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The Sad Circus by the Sea
- - SAG Actor (Voice of GIR from Invader ZIM), creator of comics, writer of books, feeder of cats, Augmented Realist. - - Bio - - Twitter - - FaceBook - - Comics --
December 2010
Thu, Dec. 30th, 2010 03:25 pm


As a small Holiday gift to all of you, I have re-edited my short story* called Kipling Mistletine Poppish, originally written last year in 2009, and I am making the PDF version available here:


It is a 6,000 word short about a far future safari hunter whose virtual wife lives in his spine.

Here is a sample of the first two paragraphs:

Kipling stood lank and tall in the streaming rain, like a pumpkin-headed scarecrow adrift in a waterfall, slightly bent in his gray-green campsuit. The safari armor left him comfortable, dry and warm, and though the dome helmet’s oblate sphere was open, the waters of Keyser’s Moon bounced from its illuminated deflector fields. He could have closed the helmet and sent a short burst message to his surrounding crew, but he knew that theocratic rulers of this world might be listening. To communicate with his crew working the mineral pools five meters away, Kipling simply shouted his synthetic lungs out — and what he shouted, as always, sounded unintentionally camp.

“Right-o! At this rate our lady whale will surface in ten minutes!
Rather!” Kipling hollered in his Flash-Wooster modded Ing‘Lesh, the national patois of Windsor Society. As an Ascended humanoid, he could make himself heard clearly over the aqueous roar, cartoon vernacular and all.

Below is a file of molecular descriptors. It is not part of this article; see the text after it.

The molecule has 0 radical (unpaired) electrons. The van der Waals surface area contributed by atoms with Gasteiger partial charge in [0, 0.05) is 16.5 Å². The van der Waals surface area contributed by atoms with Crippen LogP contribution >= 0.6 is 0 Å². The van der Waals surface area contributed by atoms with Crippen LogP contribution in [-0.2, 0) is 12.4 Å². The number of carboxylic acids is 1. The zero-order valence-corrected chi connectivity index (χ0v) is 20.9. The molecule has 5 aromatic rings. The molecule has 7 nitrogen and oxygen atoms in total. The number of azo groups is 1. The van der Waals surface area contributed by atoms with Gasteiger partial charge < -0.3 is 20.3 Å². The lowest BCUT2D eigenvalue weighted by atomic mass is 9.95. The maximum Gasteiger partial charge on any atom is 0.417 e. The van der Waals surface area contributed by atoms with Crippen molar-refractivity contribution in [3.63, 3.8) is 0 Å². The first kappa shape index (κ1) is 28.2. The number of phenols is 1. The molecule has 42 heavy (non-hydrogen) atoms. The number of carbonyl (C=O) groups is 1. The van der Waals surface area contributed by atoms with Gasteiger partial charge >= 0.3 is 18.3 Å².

Read the rest here.

Happy Holidays and right-o!


*The first version of the story was originally uploaded here.


Sat, Dec. 25th, 2010 06:58 pm

Happy Holidays from “Dib”, “Gir”, and “Zim!”


Tue, Nov. 30th, 2010 01:36 pm

My sweeeeet friend, Robert DeJesus created this animatic using one of our @Tavicat comic strips. His wuvable wife, Emily screams, “THE SUUUUUUN!”



Tue, Nov. 23rd, 2010 08:13 pm

Here’s a little thing that Tavisha and I are currently stitching together. It’s a comic series called Peter Pan and the Ghosts of Neverland. It will be 6 issues, 24 pages each issue, and the first issue will be out sometime in 2011. SLG Publishing is the publisher. Here is a brief synopsis:

The pixies of Neverland have befriended Peter Pan for as long as he can remember. But truly, they are not Peter’s friends. Whenever a child says they do not believe in fairies, a fairy of Neverland drops down dead. What better way for fairies and pixies to keep themselves safe from oblivion than to imprison upon their magical island a child who will believe in them forever — a child who will never grow up. Every day is a new world to Peter, and under the fairies’ spells he forgets the faces and names of the Lost Boys and pixies who have played and died by his side. But one night, a hundred years after Wendy Darling first found Neverland, Peter starts to realize his life is only an illusion. The pixies, in their panic, decide Peter needs a more familiar distraction to keep him linked to Neverland — and so they look to the spirits of long deceased friends, ghosts whose squabbles once kept Peter’s interests far better than any living Lost Boy: Tinkerbell and Wendy.

I shall post updates as we get closer to release.



Sun, Nov. 14th, 2010 03:06 am

RE: http://tumblr.com/xyupzcj6t

Trying to write. Neighbors won't shut up.

One of the worst things about spending so much time dealing with elderly dementia patients is that now I rarely feel anything for movies with Romero-style undead. I get almost no impact off shows like the Walking Dead now. I see them shambling around, mouths open, eyes rolled back into their heads and think, "Yeah, I've hung out with those guys. Been bitten by them too. Didn't change into one of them though. They couldn't even break the skin."